Jimmy Akin has a post on this topic. Among other things, he quotes Pope Benedict:
When asked whether the Holy Spirit is responsible for the election of a pope, he said:
I would not say so, in the sense that the Holy Spirit picks out the Pope. . . . I would say that the Spirit does not exactly take control of the affair, but rather like a good educator, as it were, leaves us much space, much freedom, without entirely abandoning us. Thus the Spirit’s role should be understood in a much more elastic sense, not that he dictates the candidate for whom one must vote. Probably the only assurance he offers is that the thing cannot be totally ruined.
There are too many contrary instances of popes the Holy Spirit obviously would not have picked!
A while back, I commented on conversations with atheists about the purpose of prayer, comparing such conversations to a game in which one side is playing to the rules of cricket, and the other to the rules of tennis. I suggest atheists (and in retrospect, many theists) have an ‘Our Santa Claus which art in Heaven’ view of prayer.
This isn’t the Catholic view of prayer (it may be the view of some Catholics, but it isn’t the teaching of the Church). What we believe is far more scary. We believe that God works through us – not just through our actions, but also through our prayer. Could He work without us? For God, all things are possible. But He doesn’t. He waits to be asked.
This is an awesome privilege, and also a terrifying responsibility. If we don’t ask – sincerely, adamently, and insistently – we won’t get.
In my post on intercessory prayer, I said:
We pray in order to participate in the work of God. God has so ordered the world that his intercession needs to be asked for. Some suggest praying triggers the action of a natural law built into the structure of the universe, others that God himself ‘stands at the door and knocks, and behold, if any should open it I will enter’.
To take a parenting analogy, we are like the six year old that helps make dinner. Mum could have done it herself – perhaps faster and more efficiently. But she didn’t. It was Junior that peeled the carrots, stirred the gravy, and put a date and a spoon of brown sugar in the space left after coring the apples. Yes, Mum chose to make the delivery of important parts of the meal dependent on Junior’s help –but nonetheless, Junior helped to make dinner.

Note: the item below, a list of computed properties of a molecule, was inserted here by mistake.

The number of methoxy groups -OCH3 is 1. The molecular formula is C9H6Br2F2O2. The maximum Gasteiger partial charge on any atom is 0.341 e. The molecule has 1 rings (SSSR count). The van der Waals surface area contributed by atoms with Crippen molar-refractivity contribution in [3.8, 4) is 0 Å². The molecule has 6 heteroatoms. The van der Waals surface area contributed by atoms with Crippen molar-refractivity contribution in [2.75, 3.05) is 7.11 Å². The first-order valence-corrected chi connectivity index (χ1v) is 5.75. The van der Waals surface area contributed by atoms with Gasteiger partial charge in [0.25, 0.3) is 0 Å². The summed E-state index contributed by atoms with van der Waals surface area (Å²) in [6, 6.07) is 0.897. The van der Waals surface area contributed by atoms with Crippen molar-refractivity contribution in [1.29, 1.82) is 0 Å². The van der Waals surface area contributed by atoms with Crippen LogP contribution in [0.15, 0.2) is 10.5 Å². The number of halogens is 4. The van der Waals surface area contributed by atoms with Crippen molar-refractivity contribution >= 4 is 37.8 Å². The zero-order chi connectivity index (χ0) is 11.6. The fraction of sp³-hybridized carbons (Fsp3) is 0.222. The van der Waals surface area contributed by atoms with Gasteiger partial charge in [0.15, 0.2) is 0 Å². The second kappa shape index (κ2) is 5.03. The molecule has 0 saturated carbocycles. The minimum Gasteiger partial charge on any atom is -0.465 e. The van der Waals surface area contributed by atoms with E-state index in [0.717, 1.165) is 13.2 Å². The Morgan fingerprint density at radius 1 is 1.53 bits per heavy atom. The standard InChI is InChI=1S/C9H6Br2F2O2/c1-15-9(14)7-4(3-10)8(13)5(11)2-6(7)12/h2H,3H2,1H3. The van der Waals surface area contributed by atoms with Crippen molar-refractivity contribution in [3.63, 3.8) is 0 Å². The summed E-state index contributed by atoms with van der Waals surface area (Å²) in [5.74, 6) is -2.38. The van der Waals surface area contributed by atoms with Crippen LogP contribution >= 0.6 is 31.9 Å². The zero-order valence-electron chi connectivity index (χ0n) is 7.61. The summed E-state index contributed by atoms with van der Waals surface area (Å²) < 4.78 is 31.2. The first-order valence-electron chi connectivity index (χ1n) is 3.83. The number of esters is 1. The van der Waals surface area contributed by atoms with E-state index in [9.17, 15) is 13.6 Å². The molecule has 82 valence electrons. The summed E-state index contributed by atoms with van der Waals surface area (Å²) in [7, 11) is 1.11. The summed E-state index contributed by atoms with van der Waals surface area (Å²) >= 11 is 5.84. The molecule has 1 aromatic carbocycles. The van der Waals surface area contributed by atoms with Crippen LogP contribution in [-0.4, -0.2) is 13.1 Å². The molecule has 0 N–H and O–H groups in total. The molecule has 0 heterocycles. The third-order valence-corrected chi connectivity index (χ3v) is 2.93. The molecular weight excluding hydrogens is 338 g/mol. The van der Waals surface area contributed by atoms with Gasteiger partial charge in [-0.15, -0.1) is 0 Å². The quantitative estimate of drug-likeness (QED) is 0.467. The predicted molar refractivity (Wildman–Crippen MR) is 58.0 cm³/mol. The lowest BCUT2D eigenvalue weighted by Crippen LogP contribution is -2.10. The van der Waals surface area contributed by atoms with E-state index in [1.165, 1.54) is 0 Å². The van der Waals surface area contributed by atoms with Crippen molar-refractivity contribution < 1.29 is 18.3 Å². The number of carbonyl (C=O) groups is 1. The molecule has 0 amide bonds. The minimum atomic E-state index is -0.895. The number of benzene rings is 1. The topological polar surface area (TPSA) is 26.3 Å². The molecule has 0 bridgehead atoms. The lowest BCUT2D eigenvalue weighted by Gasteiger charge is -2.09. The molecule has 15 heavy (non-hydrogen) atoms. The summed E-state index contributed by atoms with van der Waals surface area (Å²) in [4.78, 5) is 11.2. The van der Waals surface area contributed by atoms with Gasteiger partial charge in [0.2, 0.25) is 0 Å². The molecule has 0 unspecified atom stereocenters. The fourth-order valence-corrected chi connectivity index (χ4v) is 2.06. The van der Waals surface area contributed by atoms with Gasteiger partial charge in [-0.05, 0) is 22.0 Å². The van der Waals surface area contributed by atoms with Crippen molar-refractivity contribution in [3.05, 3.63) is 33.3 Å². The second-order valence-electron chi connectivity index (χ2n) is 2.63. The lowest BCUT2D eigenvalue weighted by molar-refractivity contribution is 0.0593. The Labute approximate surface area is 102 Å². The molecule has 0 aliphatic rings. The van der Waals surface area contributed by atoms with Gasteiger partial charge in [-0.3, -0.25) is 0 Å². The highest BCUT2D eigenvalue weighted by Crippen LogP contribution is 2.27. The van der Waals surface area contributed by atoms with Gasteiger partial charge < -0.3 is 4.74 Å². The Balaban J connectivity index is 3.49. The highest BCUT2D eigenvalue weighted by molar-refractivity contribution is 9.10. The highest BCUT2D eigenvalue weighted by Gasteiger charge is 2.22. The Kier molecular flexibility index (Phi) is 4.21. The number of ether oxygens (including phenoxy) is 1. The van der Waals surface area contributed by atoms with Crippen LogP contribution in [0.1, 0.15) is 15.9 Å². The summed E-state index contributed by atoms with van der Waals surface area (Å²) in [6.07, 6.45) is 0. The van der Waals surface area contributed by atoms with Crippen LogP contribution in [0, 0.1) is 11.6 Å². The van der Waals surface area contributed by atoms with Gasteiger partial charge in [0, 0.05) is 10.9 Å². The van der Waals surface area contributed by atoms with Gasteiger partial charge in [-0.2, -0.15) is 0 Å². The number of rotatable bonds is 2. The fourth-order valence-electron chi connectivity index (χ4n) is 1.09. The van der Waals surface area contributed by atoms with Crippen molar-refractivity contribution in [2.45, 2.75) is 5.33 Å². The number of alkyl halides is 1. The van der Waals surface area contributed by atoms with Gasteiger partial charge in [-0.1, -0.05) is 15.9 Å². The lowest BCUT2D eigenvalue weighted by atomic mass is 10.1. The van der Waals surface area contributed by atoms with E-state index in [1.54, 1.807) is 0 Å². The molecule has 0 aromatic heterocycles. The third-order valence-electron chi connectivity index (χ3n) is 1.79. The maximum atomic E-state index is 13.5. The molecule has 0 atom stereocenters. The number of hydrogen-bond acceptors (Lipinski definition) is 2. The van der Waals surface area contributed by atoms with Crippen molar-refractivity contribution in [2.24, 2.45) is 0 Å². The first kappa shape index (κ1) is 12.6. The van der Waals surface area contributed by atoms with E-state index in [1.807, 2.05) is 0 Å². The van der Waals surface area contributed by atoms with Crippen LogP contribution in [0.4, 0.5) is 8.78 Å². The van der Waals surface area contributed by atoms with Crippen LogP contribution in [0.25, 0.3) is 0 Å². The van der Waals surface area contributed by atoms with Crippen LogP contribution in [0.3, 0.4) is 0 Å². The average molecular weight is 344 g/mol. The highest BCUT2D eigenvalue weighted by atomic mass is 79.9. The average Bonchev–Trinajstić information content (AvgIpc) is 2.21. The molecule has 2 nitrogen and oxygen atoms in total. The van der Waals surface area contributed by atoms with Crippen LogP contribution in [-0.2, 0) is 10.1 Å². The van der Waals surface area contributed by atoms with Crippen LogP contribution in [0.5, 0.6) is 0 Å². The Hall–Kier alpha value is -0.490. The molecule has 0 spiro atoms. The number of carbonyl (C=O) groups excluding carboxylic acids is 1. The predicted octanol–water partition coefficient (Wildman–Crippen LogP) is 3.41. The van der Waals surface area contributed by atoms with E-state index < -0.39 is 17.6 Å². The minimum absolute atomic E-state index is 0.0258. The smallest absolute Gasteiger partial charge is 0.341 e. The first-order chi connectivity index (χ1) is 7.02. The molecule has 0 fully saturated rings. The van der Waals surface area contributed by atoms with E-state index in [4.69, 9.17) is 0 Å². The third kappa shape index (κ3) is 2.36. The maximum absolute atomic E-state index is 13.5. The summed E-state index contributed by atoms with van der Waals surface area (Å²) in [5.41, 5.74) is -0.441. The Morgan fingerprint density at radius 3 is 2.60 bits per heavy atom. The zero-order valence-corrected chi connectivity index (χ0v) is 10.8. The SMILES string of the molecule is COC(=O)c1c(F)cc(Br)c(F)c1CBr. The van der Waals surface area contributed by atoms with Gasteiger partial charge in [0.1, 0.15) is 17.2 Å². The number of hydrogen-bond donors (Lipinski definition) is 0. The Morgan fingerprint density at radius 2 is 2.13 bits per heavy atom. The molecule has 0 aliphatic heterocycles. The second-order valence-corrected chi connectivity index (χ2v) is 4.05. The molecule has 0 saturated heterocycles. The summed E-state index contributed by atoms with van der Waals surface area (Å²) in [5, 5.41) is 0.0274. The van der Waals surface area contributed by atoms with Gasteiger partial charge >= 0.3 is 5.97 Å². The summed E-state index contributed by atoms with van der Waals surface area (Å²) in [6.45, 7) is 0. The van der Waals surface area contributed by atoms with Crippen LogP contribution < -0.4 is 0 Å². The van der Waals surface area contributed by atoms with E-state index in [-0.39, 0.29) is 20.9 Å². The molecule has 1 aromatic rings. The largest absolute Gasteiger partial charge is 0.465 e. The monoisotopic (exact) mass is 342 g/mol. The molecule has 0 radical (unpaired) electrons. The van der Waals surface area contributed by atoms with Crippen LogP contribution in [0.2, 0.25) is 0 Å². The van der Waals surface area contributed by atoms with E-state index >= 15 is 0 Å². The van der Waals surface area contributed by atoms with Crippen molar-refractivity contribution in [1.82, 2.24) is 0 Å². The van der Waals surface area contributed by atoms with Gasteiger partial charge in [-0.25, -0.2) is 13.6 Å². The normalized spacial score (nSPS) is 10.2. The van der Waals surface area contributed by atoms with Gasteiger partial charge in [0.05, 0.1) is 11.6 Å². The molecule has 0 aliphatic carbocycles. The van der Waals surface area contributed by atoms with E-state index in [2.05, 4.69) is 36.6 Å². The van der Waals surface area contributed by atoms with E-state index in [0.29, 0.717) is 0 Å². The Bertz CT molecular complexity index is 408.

And, like the six-year old, there is a point to this. We are learning how to intercede. According to the Bible, according to Catholic teachings, intercession is an important part of the work of the Church in Heaven. This fact, by the way, lends weight to the idea that prayer and natural law are closely linked. We sometimes talk about the saints praying for us as if they were members of the court of a distant oriental potentate. But, of course, they are the beloved children of the Father, and we are their younger siblings. So if the saints intercede on our behalf, as we are taught they do, it isn’t to bend God’s ear until he gives in to the nagging and changes his mind. Rather, surely, it is because the prayer of a saint has an effective impact on the universe.
Dan Burke, in a post called ‘Are you insane?’ sums it up. ‘If we don’t pray, God’s grace will not be granted.’ He quotes Carmelite Fr. Gabriel of St. Mary Magdalen:
“God wishes our collaboration. He wants it so much that he has made the granting of certain graces, necessary for our salvation, and that of others, dependent upon our prayers. In other words, by the merits of Jesus, grace – God’s infinite mercy – is ready to be poured out for us abundantly… but it will not be poured out unless there is someone who raises supplicating hands to heaven asking for it. If prayer does not ascend to the throne of the Most High, grace will not be granted.” (Divine Intimacy – Apostolic Prayer)